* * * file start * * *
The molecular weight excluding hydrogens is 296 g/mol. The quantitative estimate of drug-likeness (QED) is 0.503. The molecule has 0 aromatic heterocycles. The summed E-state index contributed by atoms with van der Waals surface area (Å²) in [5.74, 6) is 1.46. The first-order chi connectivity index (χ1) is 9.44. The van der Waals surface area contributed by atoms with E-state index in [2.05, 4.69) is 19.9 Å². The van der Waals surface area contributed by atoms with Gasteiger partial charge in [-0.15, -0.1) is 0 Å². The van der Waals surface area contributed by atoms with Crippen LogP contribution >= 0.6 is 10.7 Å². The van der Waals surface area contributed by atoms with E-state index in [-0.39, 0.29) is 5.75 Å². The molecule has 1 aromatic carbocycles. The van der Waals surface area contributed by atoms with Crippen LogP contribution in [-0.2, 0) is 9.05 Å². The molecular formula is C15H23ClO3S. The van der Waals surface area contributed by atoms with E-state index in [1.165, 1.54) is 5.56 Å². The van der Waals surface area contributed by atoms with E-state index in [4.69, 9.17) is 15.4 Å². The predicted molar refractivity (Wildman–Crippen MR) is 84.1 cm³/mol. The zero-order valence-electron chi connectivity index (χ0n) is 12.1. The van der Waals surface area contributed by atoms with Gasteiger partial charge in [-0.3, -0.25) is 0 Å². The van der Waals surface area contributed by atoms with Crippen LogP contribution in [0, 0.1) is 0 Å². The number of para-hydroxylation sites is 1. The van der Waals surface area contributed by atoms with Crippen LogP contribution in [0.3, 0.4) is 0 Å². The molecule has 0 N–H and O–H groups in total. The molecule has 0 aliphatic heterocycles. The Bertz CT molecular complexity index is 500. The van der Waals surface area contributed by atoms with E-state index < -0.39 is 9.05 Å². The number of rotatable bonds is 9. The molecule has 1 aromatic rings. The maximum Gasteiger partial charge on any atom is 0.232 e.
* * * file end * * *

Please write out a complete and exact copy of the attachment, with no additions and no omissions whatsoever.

The molecular weight excluding hydrogens is 296 g/mol. The quantitative estimate of drug-likeness (QED) is 0.503. The molecule has 0 aromatic heterocycles. The summed E-state index contributed by atoms with van der Waals surface area (Å²) in [5.74, 6) is 1.46. The first-order chi connectivity index (χ1) is 9.44. The van der Waals surface area contributed by atoms with E-state index in [2.05, 4.69) is 19.9 Å². The van der Waals surface area contributed by atoms with Gasteiger partial charge in [-0.15, -0.1) is 0 Å². The van der Waals surface area contributed by atoms with Crippen LogP contribution >= 0.6 is 10.7 Å². The van der Waals surface area contributed by atoms with E-state index in [-0.39, 0.29) is 5.75 Å². The molecule has 1 aromatic carbocycles. The van der Waals surface area contributed by atoms with Crippen LogP contribution in [-0.2, 0) is 9.05 Å². The molecular formula is C15H23ClO3S. The van der Waals surface area contributed by atoms with E-state index in [1.165, 1.54) is 5.56 Å². The van der Waals surface area contributed by atoms with E-state index in [4.69, 9.17) is 15.4 Å². The predicted molar refractivity (Wildman–Crippen MR) is 84.1 cm³/mol. The zero-order valence-electron chi connectivity index (χ0n) is 12.1. The van der Waals surface area contributed by atoms with Gasteiger partial charge in [-0.3, -0.25) is 0 Å². The van der Waals surface area contributed by atoms with Crippen LogP contribution in [0, 0.1) is 0 Å². The number of para-hydroxylation sites is 1. The van der Waals surface area contributed by atoms with Crippen LogP contribution in [0.3, 0.4) is 0 Å². The molecule has 0 N–H and O–H groups in total. The molecule has 0 aliphatic heterocycles. The Bertz CT molecular complexity index is 500. The van der Waals surface area contributed by atoms with E-state index < -0.39 is 9.05 Å². The number of rotatable bonds is 9. The molecule has 1 aromatic rings. The maximum Gasteiger partial charge on any atom is 0.232 e.